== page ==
The charming streetscapes are also more uniform, offering a cloistered tranquility that other brownstone neighborhoods lack.

“In the West Village, you’re stuck between the avenues, and there are all these people who come from out of town to go to the comedy clubs or the jazz clubs,” said Elizabeth Roberts, the architect known for blowing up the back of Brooklyn Brownstones and Glass Wall Installation. “Brooklyn Heights is block after block of tranquility. Why do celebrities and others head there? It’s the most beautiful Brooklyn brownstone neighborhood there is.”

And it has spectacular views of the Manhattan skyline, giving it a visual link to downtown, which is reassuring for anyone venturing across the river for the first time. That may explain why the private rooftop has become Brooklyn Heights’ entertainment trophy.

Ask Robert Taffera and his brother, Eric, from Taffera Inc., the “It” contractors in Brooklyn Heights – Yes, there is such a thing. New brownstone owners have a sky-the-limit approach to gut renovations, with budgets sometimes exceeding $4 million, based on quotes of $1,000 per square foot for renovations.

“In some projects, we’ve excavated almost underneath the entire lot and put the landscaping back on top,” to make room for offices, gyms and warehouses, Robert Taffera said.

Home prices have also skyrocketed. In 2020, a Quay Tower penthouse, a waterfront condominium, sold for $20 million, breaking the district sales record held by Mr. Damon. That record was short-lived: in 2021, a sprawling house on Montague Terrace owned by Vincent Viola sold for $25.5 million to an undisclosed buyer.

Many of the newcomers made their fortunes in the new economy and are drawn to the beautiful architecture, proximity to Manhattan, and elite private schools like Packer Collegiate Institute and St. Ann’s School.

They include Joseph Lallouz, a cryptocurrency executive who paid $18.3 million last month ($3 million more than the previous list price) for a five-story brownstone with a carport, private garden and a rooftop terrace with ocean views. Other notable residents include dan houser, founder of Rockstar Games; Michael Lynton, Chairman of Snap Inc; and Julie Greenwald, chief operating officer of Atlantic Records.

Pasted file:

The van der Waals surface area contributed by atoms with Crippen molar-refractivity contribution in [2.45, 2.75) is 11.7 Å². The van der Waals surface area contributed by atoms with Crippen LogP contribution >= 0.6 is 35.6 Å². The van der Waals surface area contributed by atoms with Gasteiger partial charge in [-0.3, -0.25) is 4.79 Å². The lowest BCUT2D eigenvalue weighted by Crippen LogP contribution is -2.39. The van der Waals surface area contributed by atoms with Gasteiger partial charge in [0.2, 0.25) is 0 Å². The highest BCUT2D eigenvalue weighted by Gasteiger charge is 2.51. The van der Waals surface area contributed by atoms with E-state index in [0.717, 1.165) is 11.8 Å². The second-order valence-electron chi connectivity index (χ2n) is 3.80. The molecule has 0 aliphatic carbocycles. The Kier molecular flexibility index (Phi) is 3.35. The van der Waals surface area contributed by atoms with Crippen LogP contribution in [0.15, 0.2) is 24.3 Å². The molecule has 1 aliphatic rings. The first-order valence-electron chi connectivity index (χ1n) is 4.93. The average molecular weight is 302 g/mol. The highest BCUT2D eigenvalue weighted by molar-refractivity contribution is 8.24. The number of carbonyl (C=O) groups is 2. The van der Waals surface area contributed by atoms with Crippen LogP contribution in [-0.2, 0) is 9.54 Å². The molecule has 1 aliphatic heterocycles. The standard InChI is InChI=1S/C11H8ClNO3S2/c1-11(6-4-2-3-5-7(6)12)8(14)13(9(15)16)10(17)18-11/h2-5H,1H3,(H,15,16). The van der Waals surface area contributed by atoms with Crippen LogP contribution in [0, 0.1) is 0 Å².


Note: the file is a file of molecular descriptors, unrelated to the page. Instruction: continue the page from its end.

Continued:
“People who walk through the neighborhood, very often the first comment is, ‘Wow, it’s so beautiful. It’s so quiet, so peaceful,’” said Mr. Kantha, the real estate agent. “For anyone looking for an escape from the pressure, the noise, anything about the city that can be overwhelming, this is an amazing thing to discover.”

But there are still plenty of amenities that Brooklyn Heights lacks. Until recently, there were no Instagram-worthy bar or restaurant scene. There are no gourmet shops to purchase grass-fed beef or cheese from Hudson Valley purveyors. No boutique hotel with a meeting lobby.

The closest thing to a social club is the casino of the heightsa timeworn squash and tennis club that feels imported from the 1950s in Greenwich, Conn.

Montague Street, the neighborhood’s main shopping strip, is famous, perpetually monotonousa boulevard of chain stores like Starbucks and Key Food interspersed with hardware stores, bodegas and mom-and-pop cafes, along with many empty stores.

Ashley Coiffard, who opened L’Appartement 4F with her husband, Gautier Coiffard, first visited Montague Street three years ago and recalled thinking there was nowhere to eat except the Subway.

“After we signed our lease, a lot of people said, ‘Brooklyn Heights, there’s not much to do. Are you sure it was a good decision?’” he said.

But the bakery appears to have spurred a retail renaissance. Across the street at 122 Montague, novelist Emma Straub is opening a new branch of her bookstore, books are magical, a store so cute that it has more than 200,000 followers on Instagram. (The bookstore’s original location is on Cobble Hill.)

Both businesses were brought to the neighborhood by the Brooklyn Heights Association, a civic group over a century old that works with owners, neighbors and businessmen to boost local commerce. “The older generation may not like it, but I think the next thing to look for is a really cool bar on Montague Street,” said Erika Belsey Worth, president of the association.

She may have gotten her wish. In June, Sean Rembold, a former chef at Williamsburg mainstays Marlow & Sons and Diner, and his wife, the fashion designer Carol CallahanOpened Bar Ingas, a chic neighborhood eatery at 66 Hicks Street, a space formerly occupied by neighborhood stalwart Jack the Horse Tavern.

Ingas is usually packed with people who seem to have Ubered in from the colder parts of Brooklyn. On a recent night, Amy Schumer was hanging out at the bar.